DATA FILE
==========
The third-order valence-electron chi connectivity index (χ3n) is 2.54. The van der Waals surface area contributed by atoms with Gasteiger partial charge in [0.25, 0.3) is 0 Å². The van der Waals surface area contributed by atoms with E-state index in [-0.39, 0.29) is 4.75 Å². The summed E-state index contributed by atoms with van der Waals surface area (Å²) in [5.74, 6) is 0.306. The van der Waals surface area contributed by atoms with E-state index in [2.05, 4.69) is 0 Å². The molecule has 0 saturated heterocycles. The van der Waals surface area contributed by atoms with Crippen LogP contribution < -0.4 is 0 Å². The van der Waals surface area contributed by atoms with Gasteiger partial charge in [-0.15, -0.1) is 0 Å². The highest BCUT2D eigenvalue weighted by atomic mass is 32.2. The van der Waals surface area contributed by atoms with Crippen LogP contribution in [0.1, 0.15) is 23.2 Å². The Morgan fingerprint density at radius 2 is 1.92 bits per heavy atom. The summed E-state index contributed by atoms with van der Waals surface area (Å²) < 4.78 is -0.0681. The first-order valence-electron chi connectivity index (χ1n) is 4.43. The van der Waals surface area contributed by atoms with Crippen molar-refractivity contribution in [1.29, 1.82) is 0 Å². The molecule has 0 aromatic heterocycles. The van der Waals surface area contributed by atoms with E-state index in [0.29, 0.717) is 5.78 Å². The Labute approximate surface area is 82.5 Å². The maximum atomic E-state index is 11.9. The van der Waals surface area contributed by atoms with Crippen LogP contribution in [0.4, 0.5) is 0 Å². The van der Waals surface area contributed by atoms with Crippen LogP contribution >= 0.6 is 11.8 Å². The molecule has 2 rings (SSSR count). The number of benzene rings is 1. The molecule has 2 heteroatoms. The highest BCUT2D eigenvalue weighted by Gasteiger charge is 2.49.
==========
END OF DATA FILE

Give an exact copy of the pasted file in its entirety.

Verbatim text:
The third-order valence-electron chi connectivity index (χ3n) is 2.54. The van der Waals surface area contributed by atoms with Gasteiger partial charge in [0.25, 0.3) is 0 Å². The van der Waals surface area contributed by atoms with E-state index in [-0.39, 0.29) is 4.75 Å². The summed E-state index contributed by atoms with van der Waals surface area (Å²) in [5.74, 6) is 0.306. The van der Waals surface area contributed by atoms with E-state index in [2.05, 4.69) is 0 Å². The molecule has 0 saturated heterocycles. The van der Waals surface area contributed by atoms with Crippen LogP contribution < -0.4 is 0 Å². The van der Waals surface area contributed by atoms with Gasteiger partial charge in [-0.15, -0.1) is 0 Å². The highest BCUT2D eigenvalue weighted by atomic mass is 32.2. The van der Waals surface area contributed by atoms with Crippen LogP contribution in [0.1, 0.15) is 23.2 Å². The Morgan fingerprint density at radius 2 is 1.92 bits per heavy atom. The summed E-state index contributed by atoms with van der Waals surface area (Å²) < 4.78 is -0.0681. The first-order valence-electron chi connectivity index (χ1n) is 4.43. The van der Waals surface area contributed by atoms with Crippen molar-refractivity contribution in [1.29, 1.82) is 0 Å². The molecule has 0 aromatic heterocycles. The van der Waals surface area contributed by atoms with E-state index in [0.29, 0.717) is 5.78 Å². The Labute approximate surface area is 82.5 Å². The maximum atomic E-state index is 11.9. The van der Waals surface area contributed by atoms with Crippen LogP contribution in [0.4, 0.5) is 0 Å². The van der Waals surface area contributed by atoms with Crippen LogP contribution >= 0.6 is 11.8 Å². The molecule has 2 rings (SSSR count). The number of benzene rings is 1. The molecule has 2 heteroatoms. The highest BCUT2D eigenvalue weighted by Gasteiger charge is 2.49.